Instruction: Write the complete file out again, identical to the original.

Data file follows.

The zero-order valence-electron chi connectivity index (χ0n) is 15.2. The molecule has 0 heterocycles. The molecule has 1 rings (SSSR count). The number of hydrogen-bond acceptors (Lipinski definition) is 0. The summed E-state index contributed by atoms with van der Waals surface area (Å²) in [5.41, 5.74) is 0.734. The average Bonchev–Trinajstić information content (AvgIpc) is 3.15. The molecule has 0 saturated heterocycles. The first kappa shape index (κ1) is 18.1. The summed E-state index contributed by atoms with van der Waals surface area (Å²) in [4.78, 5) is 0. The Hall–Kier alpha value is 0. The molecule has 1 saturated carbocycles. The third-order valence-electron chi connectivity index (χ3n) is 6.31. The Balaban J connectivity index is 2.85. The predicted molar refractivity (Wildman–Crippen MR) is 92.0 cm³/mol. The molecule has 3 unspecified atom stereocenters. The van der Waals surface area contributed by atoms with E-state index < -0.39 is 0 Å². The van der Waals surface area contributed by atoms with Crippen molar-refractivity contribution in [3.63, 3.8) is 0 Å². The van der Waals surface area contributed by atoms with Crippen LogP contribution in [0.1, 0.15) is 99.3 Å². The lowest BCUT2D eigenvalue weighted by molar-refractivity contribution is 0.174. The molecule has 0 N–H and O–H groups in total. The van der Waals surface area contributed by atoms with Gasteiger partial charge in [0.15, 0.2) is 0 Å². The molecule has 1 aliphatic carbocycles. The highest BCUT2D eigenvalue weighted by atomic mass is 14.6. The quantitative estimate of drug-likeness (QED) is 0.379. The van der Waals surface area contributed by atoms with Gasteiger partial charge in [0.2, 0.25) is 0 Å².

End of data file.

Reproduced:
The zero-order valence-electron chi connectivity index (χ0n) is 15.2. The molecule has 0 heterocycles. The molecule has 1 rings (SSSR count). The number of hydrogen-bond acceptors (Lipinski definition) is 0. The summed E-state index contributed by atoms with van der Waals surface area (Å²) in [5.41, 5.74) is 0.734. The average Bonchev–Trinajstić information content (AvgIpc) is 3.15. The molecule has 0 saturated heterocycles. The first kappa shape index (κ1) is 18.1. The summed E-state index contributed by atoms with van der Waals surface area (Å²) in [4.78, 5) is 0. The Hall–Kier alpha value is 0. The molecule has 1 saturated carbocycles. The third-order valence-electron chi connectivity index (χ3n) is 6.31. The Balaban J connectivity index is 2.85. The predicted molar refractivity (Wildman–Crippen MR) is 92.0 cm³/mol. The molecule has 3 unspecified atom stereocenters. The van der Waals surface area contributed by atoms with E-state index < -0.39 is 0 Å². The van der Waals surface area contributed by atoms with Crippen molar-refractivity contribution in [3.63, 3.8) is 0 Å². The van der Waals surface area contributed by atoms with Crippen LogP contribution in [0.1, 0.15) is 99.3 Å². The lowest BCUT2D eigenvalue weighted by molar-refractivity contribution is 0.174. The molecule has 0 N–H and O–H groups in total. The van der Waals surface area contributed by atoms with Gasteiger partial charge in [0.15, 0.2) is 0 Å². The molecule has 1 aliphatic carbocycles. The highest BCUT2D eigenvalue weighted by atomic mass is 14.6. The quantitative estimate of drug-likeness (QED) is 0.379. The van der Waals surface area contributed by atoms with Gasteiger partial charge in [0.2, 0.25) is 0 Å².